This semester, University of Toledo leaders formed an enrollment task force, met with consultants, and are in the middle of a tuition study to determine what the market will bear - all aimed at trying to stem declining enrollment.
Some of the efforts as well as the issue of enrollment in general were the focus yesterday of a sometimes heated meeting of the board of trustees academic affairs committee, during which several trustees grilled administrators on why UT's head-count has dropped again - and what they're going to do about it.
"We need to understand that this administration understands why we're seeing enrollment slipping," trustee Rick Stansley said.
Administrators said one reason they couldn't attract more students to campus this year was because additional recruiters who were put in place after last fall's shortfall weren't on the road until December - long after many high school students had decided on which schools they'd attend.
Provost Alan Goodridge also told the trustees that the largest decrease in enrollment on campus this semester, which occurred in the college of education, could be blamed, in part, on the fact that early childhood education jobs have dried up.
Fall enrollment is 19,201, a 1.5 percent drop from last year. The figure also fell significantly short of fall, 2003, enrollment of 20,594, which leaders had set as a necessary financial goal when producing a budget that was approved in July.
The latest decrease occurred despite large-scale efforts over the last year to attract more students through recruiting measures and additional aid packages.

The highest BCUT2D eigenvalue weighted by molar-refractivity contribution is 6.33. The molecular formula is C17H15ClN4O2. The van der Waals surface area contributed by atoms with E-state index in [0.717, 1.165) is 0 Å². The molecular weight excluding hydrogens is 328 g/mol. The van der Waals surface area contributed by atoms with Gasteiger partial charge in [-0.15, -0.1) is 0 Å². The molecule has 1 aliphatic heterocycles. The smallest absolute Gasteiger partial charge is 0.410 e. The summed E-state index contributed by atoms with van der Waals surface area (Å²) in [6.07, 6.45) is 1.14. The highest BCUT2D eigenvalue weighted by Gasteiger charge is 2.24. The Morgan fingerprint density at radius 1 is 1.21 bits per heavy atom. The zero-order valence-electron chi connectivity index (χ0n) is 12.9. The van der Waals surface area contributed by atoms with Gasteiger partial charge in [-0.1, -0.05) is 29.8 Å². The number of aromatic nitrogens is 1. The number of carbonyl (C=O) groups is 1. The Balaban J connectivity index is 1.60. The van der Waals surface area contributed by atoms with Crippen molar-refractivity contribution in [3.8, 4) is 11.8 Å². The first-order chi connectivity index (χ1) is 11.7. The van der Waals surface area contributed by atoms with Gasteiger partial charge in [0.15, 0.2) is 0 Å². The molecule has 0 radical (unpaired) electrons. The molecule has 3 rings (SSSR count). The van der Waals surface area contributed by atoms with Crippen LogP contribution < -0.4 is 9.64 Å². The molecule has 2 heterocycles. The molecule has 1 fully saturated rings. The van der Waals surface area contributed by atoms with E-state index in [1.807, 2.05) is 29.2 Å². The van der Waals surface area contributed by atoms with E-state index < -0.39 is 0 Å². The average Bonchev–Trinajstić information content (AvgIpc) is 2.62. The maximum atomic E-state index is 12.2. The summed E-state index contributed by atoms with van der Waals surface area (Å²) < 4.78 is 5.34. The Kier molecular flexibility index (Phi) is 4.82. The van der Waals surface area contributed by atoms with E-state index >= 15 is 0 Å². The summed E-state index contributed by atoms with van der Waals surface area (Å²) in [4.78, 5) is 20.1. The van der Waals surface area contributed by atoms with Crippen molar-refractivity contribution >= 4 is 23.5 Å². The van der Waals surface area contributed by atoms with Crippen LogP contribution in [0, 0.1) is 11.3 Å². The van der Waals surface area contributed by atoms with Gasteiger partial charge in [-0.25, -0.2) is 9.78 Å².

Trustees asked administrators for regular, specific reports on the matter.
One of the reports includes results of an ongoing price elasticity study, which is expected to be presented to trustees in December. The work by the Arts & Science Group LLC will include recommended tuition price and cost of attendance for the next three to five years.
It's also expected to note scholarship and financial aid initiatives that would be aimed at making the university more competitive and offset price increases.
After the meeting, Rob Sheehan, UT's senior vice provost for academic affairs, said a new enrollment task force has been probing the issue as well and intends to present recommendations to President Dan Johnson.
One is expected to be a goal of restoring enrollment by a smaller annual number - about 200 students.
Mr. Sheehan said consultants who were on campus earlier this month told leaders that their push to restore enrollment to 2003 levels this year was too ambitious. The consultants also recommended the university seek more out-of-state students from certain areas.
In other matters yesterday, trustees:
●Reviewed results of a 2005 audit by Ernst & Young of university financial statements. It suggested that the university enact a policy governing frequent flyer miles for employees and update its information technology plan, among other recommendations.
●Heard from Mr. Johnson about his discussions with Lloyd Jacobs, president of the Medical University of Ohio, to explore the possibility of forming and sharing a governmental relations office. Such a relationship would be unusual among higher education institutions in Ohio, the president said.
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